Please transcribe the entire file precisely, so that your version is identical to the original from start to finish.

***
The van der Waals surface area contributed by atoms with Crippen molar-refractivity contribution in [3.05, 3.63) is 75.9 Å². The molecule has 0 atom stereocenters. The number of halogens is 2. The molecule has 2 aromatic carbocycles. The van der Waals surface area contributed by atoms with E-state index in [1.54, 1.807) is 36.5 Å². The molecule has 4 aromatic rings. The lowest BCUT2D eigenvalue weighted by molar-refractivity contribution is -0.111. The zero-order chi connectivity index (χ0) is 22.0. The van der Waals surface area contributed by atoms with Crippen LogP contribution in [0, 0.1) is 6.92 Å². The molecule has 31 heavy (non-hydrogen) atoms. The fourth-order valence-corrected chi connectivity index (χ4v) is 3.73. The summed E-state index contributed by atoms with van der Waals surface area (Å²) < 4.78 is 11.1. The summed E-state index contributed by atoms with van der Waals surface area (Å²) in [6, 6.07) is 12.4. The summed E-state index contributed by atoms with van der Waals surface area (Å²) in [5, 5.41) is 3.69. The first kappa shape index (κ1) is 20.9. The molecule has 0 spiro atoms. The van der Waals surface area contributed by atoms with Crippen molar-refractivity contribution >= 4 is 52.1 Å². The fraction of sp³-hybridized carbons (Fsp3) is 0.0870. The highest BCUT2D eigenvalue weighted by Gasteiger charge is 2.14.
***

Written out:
The van der Waals surface area contributed by atoms with Crippen molar-refractivity contribution in [3.05, 3.63) is 75.9 Å². The molecule has 0 atom stereocenters. The number of halogens is 2. The molecule has 2 aromatic carbocycles. The van der Waals surface area contributed by atoms with E-state index in [1.54, 1.807) is 36.5 Å². The molecule has 4 aromatic rings. The lowest BCUT2D eigenvalue weighted by molar-refractivity contribution is -0.111. The zero-order chi connectivity index (χ0) is 22.0. The van der Waals surface area contributed by atoms with Crippen LogP contribution in [0, 0.1) is 6.92 Å². The molecule has 31 heavy (non-hydrogen) atoms. The fourth-order valence-corrected chi connectivity index (χ4v) is 3.73. The summed E-state index contributed by atoms with van der Waals surface area (Å²) < 4.78 is 11.1. The summed E-state index contributed by atoms with van der Waals surface area (Å²) in [6, 6.07) is 12.4. The summed E-state index contributed by atoms with van der Waals surface area (Å²) in [5, 5.41) is 3.69. The first kappa shape index (κ1) is 20.9. The molecule has 0 spiro atoms. The van der Waals surface area contributed by atoms with Crippen molar-refractivity contribution >= 4 is 52.1 Å². The fraction of sp³-hybridized carbons (Fsp3) is 0.0870. The highest BCUT2D eigenvalue weighted by Gasteiger charge is 2.14.